Stand on a beach at sunset and you can almost convince yourself that all is well beneath the waves. But three new studies reveal just how sick the oceans are–and how big a role humans are playing.
Start with climate change: according to a report from NASA and the National Oceanic and Atmospheric Administration, 2014 was the hottest year on record. Of the 10 warmest years since 1880, nine were in the 2000s, and the one that missed–1998–came close.
When temperatures rise, polar ice melts. A second study, in the journal Nature, showed that the rate of sea-level rise has been 25% faster than previously thought. Even an inch of additional sea level represents 2 quadrillion gal. of water–enough to fill 3 billion Olympic-size swimming pools–that can threaten coastlines.
Finally, a study in Science warned that worldwide, the oceans are facing “a major extinction event.” Coral reefs are dying, fish stocks are collapsing, seas are acidifying, and surviving species are migrating to cleaner, cooler waters wherever they can find them. The oceans were here for 3.8 billion years before humans arrived. It has not, alas, taken us nearly as long to make a mess of them.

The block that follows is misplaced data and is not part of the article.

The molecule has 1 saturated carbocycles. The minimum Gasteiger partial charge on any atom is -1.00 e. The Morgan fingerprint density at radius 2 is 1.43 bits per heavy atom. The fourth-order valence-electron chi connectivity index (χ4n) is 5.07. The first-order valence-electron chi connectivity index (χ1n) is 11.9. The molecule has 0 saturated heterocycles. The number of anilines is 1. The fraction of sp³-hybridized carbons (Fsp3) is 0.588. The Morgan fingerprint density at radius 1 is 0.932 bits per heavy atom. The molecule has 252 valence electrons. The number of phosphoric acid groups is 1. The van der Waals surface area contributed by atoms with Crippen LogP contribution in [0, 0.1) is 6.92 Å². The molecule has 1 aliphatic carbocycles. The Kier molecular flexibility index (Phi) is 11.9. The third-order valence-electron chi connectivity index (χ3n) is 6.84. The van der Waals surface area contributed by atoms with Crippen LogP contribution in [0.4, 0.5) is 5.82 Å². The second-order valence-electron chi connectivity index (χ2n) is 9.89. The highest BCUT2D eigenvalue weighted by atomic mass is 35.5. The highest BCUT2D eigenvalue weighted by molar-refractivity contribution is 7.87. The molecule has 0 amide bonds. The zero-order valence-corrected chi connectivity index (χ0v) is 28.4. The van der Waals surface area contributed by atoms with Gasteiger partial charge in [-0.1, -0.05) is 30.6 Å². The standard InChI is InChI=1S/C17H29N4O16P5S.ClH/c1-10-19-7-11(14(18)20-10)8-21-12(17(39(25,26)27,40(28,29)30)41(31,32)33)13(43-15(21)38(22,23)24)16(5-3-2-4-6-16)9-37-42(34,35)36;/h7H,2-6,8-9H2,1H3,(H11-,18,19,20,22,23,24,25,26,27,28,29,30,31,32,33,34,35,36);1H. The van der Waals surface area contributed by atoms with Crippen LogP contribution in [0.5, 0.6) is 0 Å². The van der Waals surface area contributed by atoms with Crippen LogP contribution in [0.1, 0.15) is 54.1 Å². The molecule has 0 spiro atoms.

This appears in the February 02, 2015 issue of TIME.
- Inside Mississippi's Last Abortion Clinic—and the Biggest Fight for Abortion Rights in a Generation
- Do Current COVID-19 Tests Still Detect Omicron?
- The First U.S. Offshore Wind Farm Could Be a Lifeline for Struggling New England Cities
- Welcome to TV's Era of Peak Redundancy
- The Key Role a Local Newspaper Played in the Trial Over Ahmaud Arbery's Murder
- TIME's Top 100 Photos of 2021
- 2021: The Year the Grift Kept Giving